Mono pets to get emergency crisis care
Mono County pets that would need emergency care in a natural disaster crisis have help on the way.
RedRover, a Sacramento-based nonprofit and volunteer program, would provide temporary, no-cost shelter and animal care services for people whose pets are impacted by a natural disaster or other emergency conditions.
The deal, in the form of a Memorandum of Understanding (MOU) among RedRover, the Town of Mammoth Lakes and Mono County, is to go before the Board of Supervisors at its regular meeting next Tuesday in Bridgeport.
In Mammoth, interim Town Manager Dan Holler already has signed the MOU, according to police chief Dan Watson, who is the driving force behind the effort.
“It’s a big problem when people are asked to go to an evacuation centers,” Watson said in an interview on Wednesday, Nov. 27.
“Many times, people won’t go because they don’t want to leave their pets behind.”
Dr. Mike Karch, the leader of Mammoth Medical Missions, has emphasized in past training sessions that in emergency situations, people default to caring for their children, elderly parents and pets.
Watson, who contracted with the nonprofit when he was Chief of Police in South Pasadena, said Mammoth and Mono County are particularly vulnerable, given the huge area of the county coupled with the range of possible disasters, such as snow emergencies, earthquakes and fire.
“I don’t think we’d need RedRover all the time, but when we’d need them, we’d really need them. It’s kind of a no-brainer,” he said.
Watson and his wife, Kathy, are pet companions of a Golden Retriever and a pair of cats.
Under the terms of the MOU, the town and/or the county would call RedRover, which would then respond with a team of volunteers to set up shelters for animals, help in record keeping and identification, coordinate veterinary care, coordinate food and supplies, keep track of all documentation and, finally, reunite the pets with their human companions.
In a written report to the supervisors from the county’s animal control officer, Angelle Nolan, the need for such a service is obvious.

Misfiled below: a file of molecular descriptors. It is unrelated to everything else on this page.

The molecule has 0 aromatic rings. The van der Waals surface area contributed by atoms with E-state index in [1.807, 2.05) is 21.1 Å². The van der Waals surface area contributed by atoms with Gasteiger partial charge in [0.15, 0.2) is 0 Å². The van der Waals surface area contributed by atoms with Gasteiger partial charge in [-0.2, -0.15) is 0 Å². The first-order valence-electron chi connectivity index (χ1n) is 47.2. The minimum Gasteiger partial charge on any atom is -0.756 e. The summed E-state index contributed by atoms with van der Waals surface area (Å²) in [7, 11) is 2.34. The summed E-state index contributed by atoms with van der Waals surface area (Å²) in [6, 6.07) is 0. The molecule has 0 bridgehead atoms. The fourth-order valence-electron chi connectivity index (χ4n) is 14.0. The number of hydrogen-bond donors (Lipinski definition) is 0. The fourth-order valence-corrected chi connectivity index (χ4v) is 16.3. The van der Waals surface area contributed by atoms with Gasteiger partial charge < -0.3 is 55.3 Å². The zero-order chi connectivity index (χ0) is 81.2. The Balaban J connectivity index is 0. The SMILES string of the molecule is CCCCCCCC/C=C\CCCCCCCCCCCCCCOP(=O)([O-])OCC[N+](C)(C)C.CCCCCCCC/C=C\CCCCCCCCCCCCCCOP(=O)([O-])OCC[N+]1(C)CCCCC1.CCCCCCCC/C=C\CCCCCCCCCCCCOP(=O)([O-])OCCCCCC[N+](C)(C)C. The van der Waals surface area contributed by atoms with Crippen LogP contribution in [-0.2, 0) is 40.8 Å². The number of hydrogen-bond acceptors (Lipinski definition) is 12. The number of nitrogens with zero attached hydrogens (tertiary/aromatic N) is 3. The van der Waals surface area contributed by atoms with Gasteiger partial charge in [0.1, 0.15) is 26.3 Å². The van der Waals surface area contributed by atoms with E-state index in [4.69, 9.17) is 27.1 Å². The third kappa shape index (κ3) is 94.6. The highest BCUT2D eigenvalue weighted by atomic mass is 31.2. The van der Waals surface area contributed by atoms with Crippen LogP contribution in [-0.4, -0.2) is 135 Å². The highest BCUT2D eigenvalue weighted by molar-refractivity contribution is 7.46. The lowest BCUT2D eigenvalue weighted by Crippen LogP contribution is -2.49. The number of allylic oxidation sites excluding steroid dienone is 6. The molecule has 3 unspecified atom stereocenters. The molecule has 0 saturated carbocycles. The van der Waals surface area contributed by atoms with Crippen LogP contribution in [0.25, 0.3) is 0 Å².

“Mono County’s existing animal control agency has limited capacity, given Mono County’s large size,” she wrote.
“With current resources, the animal control staff would be unable to accommodate the needs of all the animals and people who normally care for them in the event of a natural disaster or other emergency.
“In an emergency situation, having an agency come in with experience caring for temporarily displaced animals would be an enormous benefit and service to the citizens of Mono County and their pets.
“The pending MOU would strengthen the resources for animal care during extraordinary circumstances.”
Founded in 1987, the mission of RedRover is to bring animals out of crisis and strengthen the bond between people and animals through emergency sheltering, disaster relief services, financial assistance and education, the organization states on its website.
“RedRover accomplishes its mission by engaging volunteers and supporters, collaborating with others and maximizing the use of online technology.”
In its most recent mission, on Tuesday, Nov. 26, RedRover deployed volunteers from Canada and the United States to provide volunteer support at a temporary shelter in the Abitibi-Témiscamingue region in Quebec for approximately 50 dogs and 30 puppies found living in unsanitary and dangerous conditions on private property.
In recent California activity, RedRover provided funds for Lake County shelters to build on-site housing for pets of domestic violence victims.